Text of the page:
# ESP Biography

## ELIZABETH QIAN, MIT student studying aerospace engineering

Major: 16

College/Employer: MIT

## Brief Biographical Sketch:

(revised July 16, 2013)

Elizabeth is a rising senior at MIT, majoring in aerospace engineering. She is enthusiastic about all things that fly, from airplanes to rockets to satellites to birds, and plans to pursue graduate studies in aerospace after graduating in 2014. Her research interests incline towards the use of computational/numerical methods to solve complex engineering problems.

Elizabeth's strongest teaching interests are in STEM fields, where she believes stronger education is vital to encouraging students to pursue these challenging and exciting fields of study. In particular, she likes to highlight engineering education, which is often dropped by high schools, but her classes range from engineering to molecular biology to the humanities and arts.

Outside of teaching, Elizabeth likes cooking, reading, writing, baking, working, planning, and playing. She has studied violin, piano, and voice and loves attending classical music performances. She hails from Ann Arbor, Michigan, and is forever a Michigan Wolverine.

## Past Classes

(Clicking a class title will bring you to the course's section of the corresponding course catalog)

S5203: Special Relativity in Splash! 2011 (Nov. 19 - 20, 2011)
You've heard of special relativity. You sort of know Einstein came up with it, and it has something to do with $$E = mc^{2}$$. But what's it got to do with you? You use electric and magnetic fields in the most basic physics class. Find out why they're actually the same thing in this crash course in physics at the speed of light.

H4613: Nationalistic Music of the Romantic Period in Spark! 2011 (Mar. 12, 2011)
In this class we will: -listen to awesome music from the Romantic Period -drink tea -discuss the context of select pieces in terms of their composer's lives and their homelands!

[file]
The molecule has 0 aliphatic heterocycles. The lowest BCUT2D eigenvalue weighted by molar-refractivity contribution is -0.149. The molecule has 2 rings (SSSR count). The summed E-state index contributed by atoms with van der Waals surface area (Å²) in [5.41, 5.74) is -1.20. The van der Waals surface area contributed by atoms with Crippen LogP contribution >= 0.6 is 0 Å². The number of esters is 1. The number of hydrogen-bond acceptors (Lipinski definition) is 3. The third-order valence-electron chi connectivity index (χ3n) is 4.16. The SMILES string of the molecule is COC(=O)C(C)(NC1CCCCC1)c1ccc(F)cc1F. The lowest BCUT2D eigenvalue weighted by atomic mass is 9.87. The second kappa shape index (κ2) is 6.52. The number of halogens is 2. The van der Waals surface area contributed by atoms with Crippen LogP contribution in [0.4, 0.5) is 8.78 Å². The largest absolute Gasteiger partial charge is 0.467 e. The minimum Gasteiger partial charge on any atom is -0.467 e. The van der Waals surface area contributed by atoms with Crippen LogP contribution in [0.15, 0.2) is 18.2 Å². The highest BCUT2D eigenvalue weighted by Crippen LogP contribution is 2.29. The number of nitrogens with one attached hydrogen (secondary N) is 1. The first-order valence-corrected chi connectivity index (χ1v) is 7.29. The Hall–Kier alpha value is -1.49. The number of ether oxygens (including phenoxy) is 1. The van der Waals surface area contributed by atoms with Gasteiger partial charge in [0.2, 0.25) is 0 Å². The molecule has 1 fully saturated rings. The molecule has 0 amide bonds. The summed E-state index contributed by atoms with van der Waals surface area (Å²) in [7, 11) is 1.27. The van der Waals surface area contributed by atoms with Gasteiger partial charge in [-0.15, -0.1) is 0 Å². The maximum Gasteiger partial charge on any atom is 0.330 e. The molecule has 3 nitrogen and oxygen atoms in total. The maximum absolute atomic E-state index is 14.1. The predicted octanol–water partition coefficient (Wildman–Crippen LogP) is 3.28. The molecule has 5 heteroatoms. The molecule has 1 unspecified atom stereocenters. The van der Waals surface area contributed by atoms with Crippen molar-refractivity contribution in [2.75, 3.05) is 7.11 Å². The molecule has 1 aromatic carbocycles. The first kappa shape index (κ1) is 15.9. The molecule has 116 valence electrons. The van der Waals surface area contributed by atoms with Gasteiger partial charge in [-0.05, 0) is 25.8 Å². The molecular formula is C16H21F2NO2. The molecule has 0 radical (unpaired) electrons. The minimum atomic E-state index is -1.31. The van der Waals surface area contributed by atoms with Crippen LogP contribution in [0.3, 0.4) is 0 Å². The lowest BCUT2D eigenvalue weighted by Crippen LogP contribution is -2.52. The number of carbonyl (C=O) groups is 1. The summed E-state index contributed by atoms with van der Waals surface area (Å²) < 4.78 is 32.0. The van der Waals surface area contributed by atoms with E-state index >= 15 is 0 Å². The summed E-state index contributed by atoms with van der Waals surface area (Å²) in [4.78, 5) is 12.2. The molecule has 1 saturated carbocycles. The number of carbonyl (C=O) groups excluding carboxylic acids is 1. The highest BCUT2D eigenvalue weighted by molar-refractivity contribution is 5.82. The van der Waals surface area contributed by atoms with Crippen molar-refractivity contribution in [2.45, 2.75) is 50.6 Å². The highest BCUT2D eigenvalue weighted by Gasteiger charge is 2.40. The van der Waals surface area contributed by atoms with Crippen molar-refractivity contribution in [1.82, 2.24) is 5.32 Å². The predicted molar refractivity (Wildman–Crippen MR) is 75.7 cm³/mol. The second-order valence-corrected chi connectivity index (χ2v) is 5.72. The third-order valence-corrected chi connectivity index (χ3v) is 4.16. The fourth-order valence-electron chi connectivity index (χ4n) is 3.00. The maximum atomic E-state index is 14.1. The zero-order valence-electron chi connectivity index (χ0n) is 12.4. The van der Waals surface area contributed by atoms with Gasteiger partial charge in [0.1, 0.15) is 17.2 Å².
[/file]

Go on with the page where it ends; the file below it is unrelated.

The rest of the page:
H4219: Nationalistic Music of the Romantic Period in Splash! 2010 (Nov. 20 - 21, 2010)
Ever wonder where some of the greatest themes in Romantic music came from? You probably haven't. But now you are! Come find out.

S4856: AP Chemistry in Delve 2011-2012 (Sep. 18, 2011)
This course is designed to be the equivalent of the general chemistry course usually taken during the first college year. For some students, this course enables them to undertake, as freshmen, second-year work in the chemistry sequence at their institution or to register for courses in other fields where general chemistry is a prerequisite. AP Chemistry should meet the objectives of a good general chemistry course. Students should attain a depth of understanding of fundamentals and a reasonable competence in dealing with chemical problems. The course should contribute to the development of the students' abilities to think clearly and to express their ideas, orally and in writing, with clarity and logic. The college course in general chemistry differs qualitatively from the usual first secondary school course in chemistry with respect to the kind of textbook used, the topics covered, the emphasis on chemical calculations and the mathematical formulation of principles. Quantitative differences appear in the number of topics treated, the time spent on the course by students, and the nature and the variety of experiments done in the laboratory. (from collegeboard.com)